Likewise, some parents take boundaries to such an extreme they’re denying their children the experience to learn and grow on their own. I’m talking about “helicopter parents,” the ones who are constantly putting down new boundaries. As in, letting a child play only in the backyard because it’s fenced. Or going on a hike as long as you’re holding your kid’s hand the whole time. Or letting your kid go on a school field trip only if Mom is there. “I feel sorry for kids today,” a Lyft driver recently told me as we crawled through rush hour traffic downtown, after I told him that I was a school principal. Adding Nursery Management Software to the mix can have a real benefit.
I certainly know why I feel this way, but I was curious as to what prompted him to tell me this. He said he was a father to a son who was now in college. He recalled having a group of his son’s friends over to a swim party when they were just scratching the surface of their elementary school years. One of the boys soiled his swim trunks, so my Lyft comrade got him new clothes to change into. The child rebounded from his accident immediately and went on to play with the other kids both on the grass and in the pool. When the boy’s mother arrived, according to him, she “flipped out.” “Why?” I asked. How about purchasing Preschool Software to manage your pre-school setting?
Well, A) she didn’t want him wearing the clothes of any other children (hello, gratitude?); and, B) she was even more upset by the fact that he was playing in the grass. His hands were dirty. She paid no mind to the fact that he was laughing, and running, and playing—being a kid! She immediately scooped him up off of the grass, wiped off his hands with an antibacterial towelette, and took him home. Oh, and the driver never saw those swim trunks again. I wonder how Nursery Software works in the real world?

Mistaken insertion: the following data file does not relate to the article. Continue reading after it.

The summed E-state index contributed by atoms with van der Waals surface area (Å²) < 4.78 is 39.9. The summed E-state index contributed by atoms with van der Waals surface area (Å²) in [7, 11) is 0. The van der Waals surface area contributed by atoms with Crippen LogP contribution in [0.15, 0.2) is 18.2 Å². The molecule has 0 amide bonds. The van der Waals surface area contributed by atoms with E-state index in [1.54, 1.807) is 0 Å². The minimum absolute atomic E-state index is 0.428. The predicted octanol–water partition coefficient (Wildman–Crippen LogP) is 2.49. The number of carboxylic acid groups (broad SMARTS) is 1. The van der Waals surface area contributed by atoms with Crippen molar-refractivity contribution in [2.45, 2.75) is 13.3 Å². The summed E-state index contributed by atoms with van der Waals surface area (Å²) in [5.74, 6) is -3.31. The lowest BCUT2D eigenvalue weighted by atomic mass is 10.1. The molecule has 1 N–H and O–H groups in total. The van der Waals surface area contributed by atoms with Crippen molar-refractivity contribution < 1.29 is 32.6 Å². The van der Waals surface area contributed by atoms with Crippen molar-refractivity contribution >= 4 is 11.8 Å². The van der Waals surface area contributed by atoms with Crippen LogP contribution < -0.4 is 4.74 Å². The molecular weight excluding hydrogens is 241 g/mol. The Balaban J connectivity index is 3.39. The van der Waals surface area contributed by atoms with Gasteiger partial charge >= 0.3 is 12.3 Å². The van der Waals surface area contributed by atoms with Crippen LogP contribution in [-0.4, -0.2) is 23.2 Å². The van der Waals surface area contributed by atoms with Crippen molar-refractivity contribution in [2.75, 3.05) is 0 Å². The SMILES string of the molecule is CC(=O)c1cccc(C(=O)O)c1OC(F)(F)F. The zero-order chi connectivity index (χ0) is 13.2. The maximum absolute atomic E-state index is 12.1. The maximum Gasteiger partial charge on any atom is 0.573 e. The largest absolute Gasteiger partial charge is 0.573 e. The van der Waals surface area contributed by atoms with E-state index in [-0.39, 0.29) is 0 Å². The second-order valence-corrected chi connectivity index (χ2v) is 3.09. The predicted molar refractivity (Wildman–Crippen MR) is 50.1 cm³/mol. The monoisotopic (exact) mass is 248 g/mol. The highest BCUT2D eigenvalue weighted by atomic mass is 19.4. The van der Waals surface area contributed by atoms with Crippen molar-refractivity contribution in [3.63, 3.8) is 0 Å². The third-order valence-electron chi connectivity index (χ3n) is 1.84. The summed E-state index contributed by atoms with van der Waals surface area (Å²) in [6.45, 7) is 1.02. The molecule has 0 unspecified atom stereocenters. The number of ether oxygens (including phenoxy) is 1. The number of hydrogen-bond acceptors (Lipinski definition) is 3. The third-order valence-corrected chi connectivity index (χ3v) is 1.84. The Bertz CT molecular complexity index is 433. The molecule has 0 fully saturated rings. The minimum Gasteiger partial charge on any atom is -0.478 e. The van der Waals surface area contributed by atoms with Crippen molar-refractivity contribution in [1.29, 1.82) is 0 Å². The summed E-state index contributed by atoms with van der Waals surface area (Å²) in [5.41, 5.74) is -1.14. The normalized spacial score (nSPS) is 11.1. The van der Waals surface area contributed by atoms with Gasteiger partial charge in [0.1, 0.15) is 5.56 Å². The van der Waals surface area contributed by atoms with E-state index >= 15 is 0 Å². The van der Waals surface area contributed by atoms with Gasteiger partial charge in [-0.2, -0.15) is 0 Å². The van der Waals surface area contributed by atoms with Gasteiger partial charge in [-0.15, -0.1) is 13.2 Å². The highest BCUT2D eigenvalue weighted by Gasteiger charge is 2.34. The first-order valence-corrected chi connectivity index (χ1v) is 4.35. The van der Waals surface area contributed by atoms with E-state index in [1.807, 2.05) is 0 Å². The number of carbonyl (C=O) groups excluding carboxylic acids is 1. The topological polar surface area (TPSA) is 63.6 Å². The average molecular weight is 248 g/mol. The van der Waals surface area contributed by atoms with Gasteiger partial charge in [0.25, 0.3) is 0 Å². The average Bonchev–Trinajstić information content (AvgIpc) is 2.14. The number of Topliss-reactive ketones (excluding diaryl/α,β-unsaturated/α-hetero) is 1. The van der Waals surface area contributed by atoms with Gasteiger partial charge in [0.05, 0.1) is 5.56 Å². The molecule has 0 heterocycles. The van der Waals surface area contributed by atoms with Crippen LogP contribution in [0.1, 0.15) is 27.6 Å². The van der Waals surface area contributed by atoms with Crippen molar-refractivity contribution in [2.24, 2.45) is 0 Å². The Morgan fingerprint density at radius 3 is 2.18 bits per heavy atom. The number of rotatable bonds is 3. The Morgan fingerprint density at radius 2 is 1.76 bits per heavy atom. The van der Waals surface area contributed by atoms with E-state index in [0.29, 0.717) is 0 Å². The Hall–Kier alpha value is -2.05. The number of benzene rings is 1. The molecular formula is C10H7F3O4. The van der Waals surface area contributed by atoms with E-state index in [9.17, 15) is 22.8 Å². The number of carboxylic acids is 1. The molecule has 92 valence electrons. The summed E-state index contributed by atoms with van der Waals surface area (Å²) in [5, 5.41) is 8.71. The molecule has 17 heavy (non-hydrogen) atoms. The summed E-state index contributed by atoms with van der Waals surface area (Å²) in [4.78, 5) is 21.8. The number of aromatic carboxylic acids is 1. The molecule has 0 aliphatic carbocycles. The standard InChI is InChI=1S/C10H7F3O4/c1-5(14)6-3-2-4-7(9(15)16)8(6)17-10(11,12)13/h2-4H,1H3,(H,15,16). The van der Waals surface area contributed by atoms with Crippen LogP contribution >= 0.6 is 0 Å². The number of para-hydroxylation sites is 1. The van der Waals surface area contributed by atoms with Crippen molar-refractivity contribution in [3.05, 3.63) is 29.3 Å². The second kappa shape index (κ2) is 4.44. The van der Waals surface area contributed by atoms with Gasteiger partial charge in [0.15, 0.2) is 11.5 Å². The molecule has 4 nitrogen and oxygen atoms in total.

Was she always going to be there to wipe his hands, he questioned. Would she teach him about the importance of showing gratitude for the benevolence of others over her need for him to be pristine at all times? Would this child ever be able to understand the difference between the glorious innocence of being a child versus the rigidity of his mom’s expectations? I guess we’ll never know. A stickler for cleanliness myself, I certainly won’t be hypocritical enough to criticize this mom’s concerns over the messy—Purell and Clorox Wipes have always had a home in my classroom! How do you think they keep the Nursery App ticking all the boxes?
But I do believe that his tale speaks to the heart of raising a well-adjusted child. We need to model ways for kids to both ask for and receive help. We need to give kids the tools and techniques to problem-solve on their own when we aren’t there. You, as the parent, have the power to put up boundaries and safeguards to protect your kids from the world—including the online world. It’s OK to be heavy. It’s OK if your kids don’t like you today. You are your child’s guide, sage, mentor, coach, confidant, and protector. Parent first, friend later. And please remember to teach your kids to say “thank you” when someone rescues them from a pair of soiled swim trunks. Do you think Childcare Management System is expensive to run?